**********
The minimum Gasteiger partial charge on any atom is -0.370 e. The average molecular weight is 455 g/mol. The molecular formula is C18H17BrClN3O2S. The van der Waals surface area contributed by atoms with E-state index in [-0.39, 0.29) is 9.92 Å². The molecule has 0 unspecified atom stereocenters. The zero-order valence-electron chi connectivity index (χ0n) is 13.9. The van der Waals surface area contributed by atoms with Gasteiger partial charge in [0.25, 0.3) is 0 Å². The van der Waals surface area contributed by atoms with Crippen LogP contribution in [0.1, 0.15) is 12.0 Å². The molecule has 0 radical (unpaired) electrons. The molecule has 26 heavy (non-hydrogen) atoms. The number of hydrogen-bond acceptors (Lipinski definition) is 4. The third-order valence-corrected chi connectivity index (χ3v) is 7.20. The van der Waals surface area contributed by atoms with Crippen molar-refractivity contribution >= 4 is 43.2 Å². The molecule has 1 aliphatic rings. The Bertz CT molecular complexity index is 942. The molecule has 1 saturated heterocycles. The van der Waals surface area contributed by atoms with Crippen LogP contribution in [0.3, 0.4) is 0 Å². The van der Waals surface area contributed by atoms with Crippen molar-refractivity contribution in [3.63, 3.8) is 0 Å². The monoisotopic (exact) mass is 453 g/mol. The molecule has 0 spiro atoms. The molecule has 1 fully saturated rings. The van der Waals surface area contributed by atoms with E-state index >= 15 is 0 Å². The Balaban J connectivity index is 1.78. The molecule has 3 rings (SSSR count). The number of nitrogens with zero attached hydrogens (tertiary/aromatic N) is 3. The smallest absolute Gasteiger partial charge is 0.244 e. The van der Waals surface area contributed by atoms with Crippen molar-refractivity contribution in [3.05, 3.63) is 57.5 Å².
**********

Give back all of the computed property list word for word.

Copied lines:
The minimum Gasteiger partial charge on any atom is -0.370 e. The average molecular weight is 455 g/mol. The molecular formula is C18H17BrClN3O2S. The van der Waals surface area contributed by atoms with E-state index in [-0.39, 0.29) is 9.92 Å². The molecule has 0 unspecified atom stereocenters. The zero-order valence-electron chi connectivity index (χ0n) is 13.9. The van der Waals surface area contributed by atoms with Gasteiger partial charge in [0.25, 0.3) is 0 Å². The van der Waals surface area contributed by atoms with Crippen LogP contribution in [0.1, 0.15) is 12.0 Å². The molecule has 0 radical (unpaired) electrons. The molecule has 26 heavy (non-hydrogen) atoms. The number of hydrogen-bond acceptors (Lipinski definition) is 4. The third-order valence-corrected chi connectivity index (χ3v) is 7.20. The van der Waals surface area contributed by atoms with Crippen molar-refractivity contribution >= 4 is 43.2 Å². The molecule has 1 aliphatic rings. The Bertz CT molecular complexity index is 942. The molecule has 1 saturated heterocycles. The van der Waals surface area contributed by atoms with Crippen LogP contribution in [0.3, 0.4) is 0 Å². The van der Waals surface area contributed by atoms with Crippen molar-refractivity contribution in [3.63, 3.8) is 0 Å². The monoisotopic (exact) mass is 453 g/mol. The molecule has 0 spiro atoms. The molecule has 1 fully saturated rings. The van der Waals surface area contributed by atoms with E-state index >= 15 is 0 Å². The Balaban J connectivity index is 1.78. The molecule has 3 rings (SSSR count). The number of nitrogens with zero attached hydrogens (tertiary/aromatic N) is 3. The smallest absolute Gasteiger partial charge is 0.244 e. The van der Waals surface area contributed by atoms with Crippen molar-refractivity contribution in [3.05, 3.63) is 57.5 Å².